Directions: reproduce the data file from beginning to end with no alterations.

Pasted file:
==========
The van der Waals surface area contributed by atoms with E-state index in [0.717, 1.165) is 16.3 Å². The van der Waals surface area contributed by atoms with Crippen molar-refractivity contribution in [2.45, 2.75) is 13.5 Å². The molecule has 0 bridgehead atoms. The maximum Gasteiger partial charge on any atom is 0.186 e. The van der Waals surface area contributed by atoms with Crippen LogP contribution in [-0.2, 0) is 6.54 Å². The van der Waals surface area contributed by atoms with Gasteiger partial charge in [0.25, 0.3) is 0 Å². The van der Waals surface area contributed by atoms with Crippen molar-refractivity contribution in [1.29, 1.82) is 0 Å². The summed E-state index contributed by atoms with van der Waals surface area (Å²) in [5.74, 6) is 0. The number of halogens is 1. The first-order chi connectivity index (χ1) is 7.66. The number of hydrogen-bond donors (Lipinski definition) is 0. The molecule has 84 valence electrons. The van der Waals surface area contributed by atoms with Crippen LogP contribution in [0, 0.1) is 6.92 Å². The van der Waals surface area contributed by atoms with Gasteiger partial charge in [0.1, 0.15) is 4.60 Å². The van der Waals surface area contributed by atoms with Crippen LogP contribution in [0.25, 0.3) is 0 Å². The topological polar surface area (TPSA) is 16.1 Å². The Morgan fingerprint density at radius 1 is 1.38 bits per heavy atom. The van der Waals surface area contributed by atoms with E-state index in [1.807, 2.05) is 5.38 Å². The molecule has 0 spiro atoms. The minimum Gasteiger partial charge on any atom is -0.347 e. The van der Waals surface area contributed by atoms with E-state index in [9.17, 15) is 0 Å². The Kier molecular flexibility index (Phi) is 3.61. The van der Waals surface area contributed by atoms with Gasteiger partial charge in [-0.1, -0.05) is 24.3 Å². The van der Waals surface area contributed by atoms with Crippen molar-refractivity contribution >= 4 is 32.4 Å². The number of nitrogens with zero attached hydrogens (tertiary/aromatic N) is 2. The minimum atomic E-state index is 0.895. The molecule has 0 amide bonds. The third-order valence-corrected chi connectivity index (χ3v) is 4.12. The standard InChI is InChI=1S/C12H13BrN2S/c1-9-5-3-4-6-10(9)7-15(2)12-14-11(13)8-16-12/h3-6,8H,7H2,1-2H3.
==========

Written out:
The van der Waals surface area contributed by atoms with E-state index in [0.717, 1.165) is 16.3 Å². The van der Waals surface area contributed by atoms with Crippen molar-refractivity contribution in [2.45, 2.75) is 13.5 Å². The molecule has 0 bridgehead atoms. The maximum Gasteiger partial charge on any atom is 0.186 e. The van der Waals surface area contributed by atoms with Crippen LogP contribution in [-0.2, 0) is 6.54 Å². The van der Waals surface area contributed by atoms with Gasteiger partial charge in [0.25, 0.3) is 0 Å². The van der Waals surface area contributed by atoms with Crippen molar-refractivity contribution in [1.29, 1.82) is 0 Å². The summed E-state index contributed by atoms with van der Waals surface area (Å²) in [5.74, 6) is 0. The number of halogens is 1. The first-order chi connectivity index (χ1) is 7.66. The number of hydrogen-bond donors (Lipinski definition) is 0. The molecule has 84 valence electrons. The van der Waals surface area contributed by atoms with Crippen LogP contribution in [0, 0.1) is 6.92 Å². The van der Waals surface area contributed by atoms with Gasteiger partial charge in [0.1, 0.15) is 4.60 Å². The van der Waals surface area contributed by atoms with Crippen LogP contribution in [0.25, 0.3) is 0 Å². The topological polar surface area (TPSA) is 16.1 Å². The Morgan fingerprint density at radius 1 is 1.38 bits per heavy atom. The van der Waals surface area contributed by atoms with E-state index in [1.807, 2.05) is 5.38 Å². The molecule has 0 spiro atoms. The minimum Gasteiger partial charge on any atom is -0.347 e. The van der Waals surface area contributed by atoms with E-state index in [9.17, 15) is 0 Å². The Kier molecular flexibility index (Phi) is 3.61. The van der Waals surface area contributed by atoms with Gasteiger partial charge in [-0.1, -0.05) is 24.3 Å². The van der Waals surface area contributed by atoms with Crippen molar-refractivity contribution >= 4 is 32.4 Å². The number of nitrogens with zero attached hydrogens (tertiary/aromatic N) is 2. The minimum atomic E-state index is 0.895. The molecule has 0 amide bonds. The third-order valence-corrected chi connectivity index (χ3v) is 4.12. The standard InChI is InChI=1S/C12H13BrN2S/c1-9-5-3-4-6-10(9)7-15(2)12-14-11(13)8-16-12/h3-6,8H,7H2,1-2H3.